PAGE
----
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Simos Papanas: Of Music and Mathematics

By Marci Janas

Related Links:

Bach to Bach...to Bach: Three Connies Sweep Top Prizes at International Baroque Violin Competition

Heidi Powell: Making the Music Speak

Emily Fowler: Taming the Beast

Ironically, first-prize winner Simos Papanas ('99 Greece) spent the past year concentrating on his PhD in mathematics at Yale University, and not exclusively on music.

Papanas entered Oberlin at the tender age of 16. A double-degree student, he majored in violin performance--studying modern violin with Professor of Violin Taras Gabora and Baroque violin with McDonald--and mathematics, in which he took high honors and received the Rebecca Orr and J.D. Baum prizes. He graduated Phi Beta Kappa, Sigma Xi and Pi Kappa Lambda with one of the highest GPAs on record, received the Conservatoryss Kaufmann prize, won the Concerto Competition, and served as concertmaster of the Oberlin Chamber Orchestra.

Clearly not content to focus on music or mathematics in his graduate studies at Yale, he is enrolled in the master's program in music as well as the Ph.D. program in mathematics--the first student in Yale's history to pursue such a dual path. He is 21 years old. He began studying the violin when he was six.

Born in Thessaloniki, Greece's second largest city, Papanas had just arrived home for a visit with his family when contacted for this article.

"I met Taras Gabora at a seminar in Greece when I was 15," he recalls, "I was immediately impressed by his teaching. I told him that I would really like to study with him after high school. I was planning on attending a seminar he taught in Canada, so I mailed him a tape of my playing. Mr. Gabora played this tape for the admissions committee at Oberlin and they told me that I would be admitted with a full tuition scholarship, even without having finished high school. I thought this was the opportunity of my life--and it was."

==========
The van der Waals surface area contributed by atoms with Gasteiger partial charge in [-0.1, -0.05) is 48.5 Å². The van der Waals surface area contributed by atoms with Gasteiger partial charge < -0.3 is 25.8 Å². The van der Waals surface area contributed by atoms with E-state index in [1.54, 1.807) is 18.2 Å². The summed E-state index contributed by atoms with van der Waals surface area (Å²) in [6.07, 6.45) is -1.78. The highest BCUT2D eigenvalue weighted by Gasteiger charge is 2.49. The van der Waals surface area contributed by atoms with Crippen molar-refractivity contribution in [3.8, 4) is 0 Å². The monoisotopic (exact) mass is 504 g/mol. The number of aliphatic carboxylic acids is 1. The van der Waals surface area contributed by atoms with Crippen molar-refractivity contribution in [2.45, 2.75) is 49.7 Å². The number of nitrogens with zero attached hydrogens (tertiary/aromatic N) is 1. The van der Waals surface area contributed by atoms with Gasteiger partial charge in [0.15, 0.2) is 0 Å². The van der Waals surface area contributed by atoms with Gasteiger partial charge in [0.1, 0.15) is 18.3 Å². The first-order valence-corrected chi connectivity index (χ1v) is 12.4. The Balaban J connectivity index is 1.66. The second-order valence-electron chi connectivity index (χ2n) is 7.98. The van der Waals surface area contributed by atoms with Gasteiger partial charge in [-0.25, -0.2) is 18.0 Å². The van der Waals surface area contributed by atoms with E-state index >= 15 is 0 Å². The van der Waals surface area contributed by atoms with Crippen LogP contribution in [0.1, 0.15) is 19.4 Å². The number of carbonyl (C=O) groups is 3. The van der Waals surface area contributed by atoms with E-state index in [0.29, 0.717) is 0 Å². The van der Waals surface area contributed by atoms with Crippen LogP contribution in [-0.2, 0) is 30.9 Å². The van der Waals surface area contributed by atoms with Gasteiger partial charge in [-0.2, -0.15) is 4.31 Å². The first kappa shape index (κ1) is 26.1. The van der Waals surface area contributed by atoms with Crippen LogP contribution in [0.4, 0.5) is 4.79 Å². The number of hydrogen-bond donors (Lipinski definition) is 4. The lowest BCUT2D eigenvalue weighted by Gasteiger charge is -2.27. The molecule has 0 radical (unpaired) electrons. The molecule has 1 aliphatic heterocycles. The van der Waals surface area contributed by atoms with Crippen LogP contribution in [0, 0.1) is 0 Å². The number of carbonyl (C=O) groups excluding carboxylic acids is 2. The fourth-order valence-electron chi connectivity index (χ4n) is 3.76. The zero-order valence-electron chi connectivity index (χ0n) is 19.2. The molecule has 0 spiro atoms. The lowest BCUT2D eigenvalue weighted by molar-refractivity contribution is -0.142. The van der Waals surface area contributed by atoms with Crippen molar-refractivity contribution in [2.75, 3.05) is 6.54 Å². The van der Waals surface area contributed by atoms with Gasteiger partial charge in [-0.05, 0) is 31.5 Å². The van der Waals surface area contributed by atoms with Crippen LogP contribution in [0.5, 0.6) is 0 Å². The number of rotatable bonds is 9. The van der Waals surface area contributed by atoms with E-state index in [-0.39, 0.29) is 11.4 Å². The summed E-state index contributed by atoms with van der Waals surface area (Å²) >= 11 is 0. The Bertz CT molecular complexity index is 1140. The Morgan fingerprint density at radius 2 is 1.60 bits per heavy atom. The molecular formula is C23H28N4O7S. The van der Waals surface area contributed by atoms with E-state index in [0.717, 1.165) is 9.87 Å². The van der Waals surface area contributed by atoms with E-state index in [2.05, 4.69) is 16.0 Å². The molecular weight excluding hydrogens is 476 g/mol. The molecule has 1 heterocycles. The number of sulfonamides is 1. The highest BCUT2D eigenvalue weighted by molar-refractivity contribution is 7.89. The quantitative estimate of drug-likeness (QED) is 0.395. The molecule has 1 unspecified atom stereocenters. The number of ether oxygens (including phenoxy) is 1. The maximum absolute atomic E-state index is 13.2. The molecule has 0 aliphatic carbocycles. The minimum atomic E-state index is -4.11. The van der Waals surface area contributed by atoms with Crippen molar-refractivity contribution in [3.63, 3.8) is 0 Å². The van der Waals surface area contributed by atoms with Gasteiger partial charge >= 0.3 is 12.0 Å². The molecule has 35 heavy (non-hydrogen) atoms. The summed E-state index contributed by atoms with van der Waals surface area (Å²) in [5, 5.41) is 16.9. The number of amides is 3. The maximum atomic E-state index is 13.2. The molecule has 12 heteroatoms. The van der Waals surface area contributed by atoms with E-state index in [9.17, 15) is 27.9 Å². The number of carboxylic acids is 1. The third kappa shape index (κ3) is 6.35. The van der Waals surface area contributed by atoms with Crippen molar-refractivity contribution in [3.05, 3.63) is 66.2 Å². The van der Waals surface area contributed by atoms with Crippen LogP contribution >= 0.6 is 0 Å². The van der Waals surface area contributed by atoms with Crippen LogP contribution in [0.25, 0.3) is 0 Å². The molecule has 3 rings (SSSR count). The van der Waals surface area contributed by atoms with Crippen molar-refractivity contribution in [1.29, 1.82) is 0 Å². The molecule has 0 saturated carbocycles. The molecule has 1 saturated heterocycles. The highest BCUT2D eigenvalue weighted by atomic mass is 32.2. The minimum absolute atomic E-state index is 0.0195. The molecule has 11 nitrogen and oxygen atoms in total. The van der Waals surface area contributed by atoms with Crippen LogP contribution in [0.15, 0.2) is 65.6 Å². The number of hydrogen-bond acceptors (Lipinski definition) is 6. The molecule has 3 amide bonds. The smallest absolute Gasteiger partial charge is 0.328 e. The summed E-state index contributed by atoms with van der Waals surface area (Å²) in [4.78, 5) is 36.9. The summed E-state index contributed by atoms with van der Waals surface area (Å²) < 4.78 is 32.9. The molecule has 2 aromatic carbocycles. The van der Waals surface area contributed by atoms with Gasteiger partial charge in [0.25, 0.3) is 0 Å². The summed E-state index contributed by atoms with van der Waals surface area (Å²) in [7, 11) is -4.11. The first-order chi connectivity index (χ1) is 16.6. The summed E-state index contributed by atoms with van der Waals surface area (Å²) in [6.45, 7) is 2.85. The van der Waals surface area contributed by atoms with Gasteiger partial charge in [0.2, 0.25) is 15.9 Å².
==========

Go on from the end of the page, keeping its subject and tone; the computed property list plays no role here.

After taking a couple of courses in the mathematics department, in his second semester Papanas was also admitted to the College.

Papanas says that he's entered several competitions, but not many. This is the first time he was won first prize on the international level. It was also the first time he entered a Baroque violin competition.

How does preparing for competition differ from preparing for a performance?

"There is a lot to say about that," he says. "Certainly you try to be more perfect. Perfection is about the only objective thing in one's playing, so in competitions it certainly counts a lot. Most of the time, people will try to be more 'neutral' in terms of musical ideas, in fear of offending someone. A competition is, most of the time, not a good place to present new musical ideas. However, I have to say that I treated this competition purely like a performance. After all, it was mostly for the performance experience with some incredible artists that I entered it. I did not hold anything back, I did everything I liked, no matter how wild it might have been. And I guess the jury liked it."

Papanas says that he does not like competitions, generally. "After a certain bad experience I had, I made a promise to myself that I would only treat competitions as chances to perform, and that I would express my musical ideas with no fear, and at any cost. After all we are here to make the best possible music, and that should be the same, not depending on the occasion."

For this reason especially, winning first prize was a sweet victory.

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